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Introducing SAAsMA

Introducing SAAsMA

Most pilots and even doctors may never have heard of the Southern African Aerospace Medicine Association (SAAsMA) and even those who have heard of it probably have little idea of what it is and what it does. In essence, SAAsMA, which was brought into being in 1975, is a non-profit, professional association mainly concerned with the promotion and protection of the highest academic standards in aviation and space medicine in Southern Africa. It has no legal or institutional mandate from any government or parastatal institution, whether military or civil, which allows it to act independently and advise any person or body in the field of aerospace medicine. It is one of three main bodies in South Africa concerned with regulation of fitness to fly, according to ICAO recommendations. The other two are the Institute for Aviation Medicine (IAM) and the Civil Aviation Authority (CAA). There was a time when the CAA was a relatively small body attached to the Department of Transport which had delegated most of its functions to IAM. However, it now has a medical department of its own which has taken back many of the functions that had previously been delegated.

 

What’s in it for us?

So, how does all this fine-sounding prose help aviators, air traffic controllers, cabin crew and others out there doing all the work? Some might think that SAAsMA spends all its time and energy dreaming up even more cunning plans to ground aircrew. Nothing could be further from the truth, as it has finally dawned upon regulatory authorities all around the world that professional pilots in particular are now major capital assets, given the amount of money spent on training them, getting them up to a high level of performance and keeping them there. The emphasis is now to keep them flying as long as it is safe for them to do so. It is not so long ago that a diagnosis of persistently raised blood pressure was a reason for permanent grounding, but given modern medications with minimal side-effects, and a better understanding of the long-term effects, they can now go on flying. Even though it may be a startling thought, even pilots with heart conditions can now go on flying, given suitable management and restriction to multi-crew aircraft. SAAsMA is very active in formulating protocols for particular medical conditions based on world-wide studies, which it passes on to the CAA Medical Department.

 

Doctors only?

Is SAAsMA a closed shop for doctors? Not at all, although full membership is mainly intended for Designated Aerospace Medical Practitioners (DAMP's). However, the website (www.saasma.co.za) is open to everyone, as is associate membership, and this makes it an excellent vehicle for cross-discipline discussion through the Forum. Everyone working in the aviation industry should have the opportunity of discussing issues with others in different disciplines. Much dissension could be avoided if everyone knew how the other disciplines work, and helpful suggestions for improvement could go a long way towards promoting higher levels of Flight Safety.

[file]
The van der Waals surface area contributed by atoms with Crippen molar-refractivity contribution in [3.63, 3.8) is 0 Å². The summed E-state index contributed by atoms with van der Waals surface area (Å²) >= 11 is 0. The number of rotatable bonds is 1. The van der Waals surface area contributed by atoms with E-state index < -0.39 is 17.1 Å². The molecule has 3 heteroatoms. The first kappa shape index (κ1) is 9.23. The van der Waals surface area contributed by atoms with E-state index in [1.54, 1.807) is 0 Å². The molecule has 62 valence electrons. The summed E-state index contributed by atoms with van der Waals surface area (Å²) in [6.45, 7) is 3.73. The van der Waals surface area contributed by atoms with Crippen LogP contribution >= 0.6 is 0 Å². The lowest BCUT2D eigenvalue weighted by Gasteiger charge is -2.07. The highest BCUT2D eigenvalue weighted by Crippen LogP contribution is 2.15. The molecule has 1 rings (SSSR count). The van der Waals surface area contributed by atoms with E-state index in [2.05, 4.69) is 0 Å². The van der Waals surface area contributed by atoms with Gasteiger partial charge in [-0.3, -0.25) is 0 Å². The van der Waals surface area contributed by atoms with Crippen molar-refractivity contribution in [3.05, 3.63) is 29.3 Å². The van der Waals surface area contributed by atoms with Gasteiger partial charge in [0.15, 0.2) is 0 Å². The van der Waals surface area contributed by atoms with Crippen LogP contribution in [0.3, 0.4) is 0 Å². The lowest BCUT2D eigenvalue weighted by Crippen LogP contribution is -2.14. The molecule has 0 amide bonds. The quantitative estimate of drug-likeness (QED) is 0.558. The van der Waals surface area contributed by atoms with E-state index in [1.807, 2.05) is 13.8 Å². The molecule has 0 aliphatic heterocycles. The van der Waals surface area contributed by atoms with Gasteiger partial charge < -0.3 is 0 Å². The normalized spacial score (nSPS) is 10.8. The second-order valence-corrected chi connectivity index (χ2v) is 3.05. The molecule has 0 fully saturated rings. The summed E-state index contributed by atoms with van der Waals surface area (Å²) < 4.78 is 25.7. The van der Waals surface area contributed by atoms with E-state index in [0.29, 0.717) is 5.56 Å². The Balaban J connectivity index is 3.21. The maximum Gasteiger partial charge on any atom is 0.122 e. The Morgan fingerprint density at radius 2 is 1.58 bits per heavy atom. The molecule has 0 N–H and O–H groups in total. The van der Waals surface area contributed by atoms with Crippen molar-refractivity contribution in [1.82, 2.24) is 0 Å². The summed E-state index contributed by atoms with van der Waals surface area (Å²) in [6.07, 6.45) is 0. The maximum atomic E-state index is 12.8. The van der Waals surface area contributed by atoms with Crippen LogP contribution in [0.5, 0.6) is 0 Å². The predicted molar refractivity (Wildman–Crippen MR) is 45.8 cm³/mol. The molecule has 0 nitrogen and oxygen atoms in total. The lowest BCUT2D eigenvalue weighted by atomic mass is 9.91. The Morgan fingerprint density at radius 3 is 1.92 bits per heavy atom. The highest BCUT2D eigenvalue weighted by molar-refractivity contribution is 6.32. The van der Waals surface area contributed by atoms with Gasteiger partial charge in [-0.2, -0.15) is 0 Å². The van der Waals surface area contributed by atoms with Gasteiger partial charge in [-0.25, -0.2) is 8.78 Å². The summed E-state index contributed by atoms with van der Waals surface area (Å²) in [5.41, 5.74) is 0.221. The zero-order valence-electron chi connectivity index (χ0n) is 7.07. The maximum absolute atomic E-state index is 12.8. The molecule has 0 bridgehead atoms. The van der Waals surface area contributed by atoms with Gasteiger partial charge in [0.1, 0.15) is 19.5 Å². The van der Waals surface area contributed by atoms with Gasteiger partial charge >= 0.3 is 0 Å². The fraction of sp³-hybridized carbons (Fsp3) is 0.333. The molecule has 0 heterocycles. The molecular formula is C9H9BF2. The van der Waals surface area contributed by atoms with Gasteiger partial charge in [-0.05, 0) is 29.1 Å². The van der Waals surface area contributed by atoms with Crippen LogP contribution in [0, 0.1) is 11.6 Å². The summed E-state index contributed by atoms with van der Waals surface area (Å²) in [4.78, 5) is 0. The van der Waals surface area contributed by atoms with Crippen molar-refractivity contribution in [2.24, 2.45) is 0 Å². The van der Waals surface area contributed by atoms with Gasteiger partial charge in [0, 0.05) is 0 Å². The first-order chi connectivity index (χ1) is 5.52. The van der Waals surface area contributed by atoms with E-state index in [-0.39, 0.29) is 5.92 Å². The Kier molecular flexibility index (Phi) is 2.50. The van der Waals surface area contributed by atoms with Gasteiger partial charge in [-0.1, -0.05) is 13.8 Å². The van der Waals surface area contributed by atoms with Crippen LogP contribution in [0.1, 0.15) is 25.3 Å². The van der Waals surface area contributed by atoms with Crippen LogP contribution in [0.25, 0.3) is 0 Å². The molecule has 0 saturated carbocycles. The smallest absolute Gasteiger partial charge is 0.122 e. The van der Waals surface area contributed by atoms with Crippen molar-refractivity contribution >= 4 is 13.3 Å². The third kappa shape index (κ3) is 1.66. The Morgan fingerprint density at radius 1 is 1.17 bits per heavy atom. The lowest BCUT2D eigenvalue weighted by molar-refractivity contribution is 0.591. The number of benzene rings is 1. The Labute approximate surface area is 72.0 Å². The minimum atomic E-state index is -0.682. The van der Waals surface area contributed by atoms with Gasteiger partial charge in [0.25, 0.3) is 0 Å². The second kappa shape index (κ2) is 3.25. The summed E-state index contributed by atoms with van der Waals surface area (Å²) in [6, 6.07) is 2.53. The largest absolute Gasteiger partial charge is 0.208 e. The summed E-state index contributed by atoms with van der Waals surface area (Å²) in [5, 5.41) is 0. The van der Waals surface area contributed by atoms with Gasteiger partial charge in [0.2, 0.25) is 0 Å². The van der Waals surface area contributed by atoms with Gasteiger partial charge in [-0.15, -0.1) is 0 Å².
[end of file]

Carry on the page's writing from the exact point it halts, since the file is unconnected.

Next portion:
A Very Hot Potato

There is one issue that is coming under closer study in aviation circles all around the world, and that is the vexing question of Pilot Error as a cause of accidents. This has always been a controversial area among pilots, mainly because it has in the past been used as a convenient get-out for the cause of an accident when no other explanation seemed viable, particularly in military flying where questions of rank and military discipline hold sway. The loss of the Chinook Zulu Delta 576 when it was inexplicably flown into the Mull of Kintyre in Scotland was one such. The issue is made even more difficult when personal feelings come into it (“I knew old Jim so well. It’s just not possible that he would do a stupid thing like that”) and dear old Jim is no longer around to defend himself. Also, anyone who has ever had anything to do with accident investigation knows full well that there is seldom, if ever, a single cause of accidents, most of which happen after a long chain of contributory events. Books like Ernest K. Gann’s “Fate is the Hunter”, and William Langewiesche’s “Aloft” also describe accidents where experienced pilots appeared to do inexplicable things. In fact, any pilot who is honest with him or herself can recall times when they narrowly escaped disaster, either by doing something that they had never done before, or not doing something that they usually do.

                Pilot error exists, but studying it is likely to produce a good deal more heat than light unless the protocols for studying it are very carefully worked out in advance, and sensitively used. This is where psychologists come into the picture, and here, a word of explanation is called for. A psychologist is one who makes a scientific study of the human mind and how it works, and should on no account be confused with a psychiatrist who is a medical doctor specialising in mental illness. We are lucky that in South Africa, we have an active Southern African Aerospace Psychological Association (SAAsPA) which is now a branch of SAAsMA.

 

Towards the Future

Another forthcoming
innovation by SAAsMA is an electronic medical examination form by which the
results of a periodic medical examination can be transferred to IAM or the
SACAA without having to make use of the increasing unreliability of the SA
postal service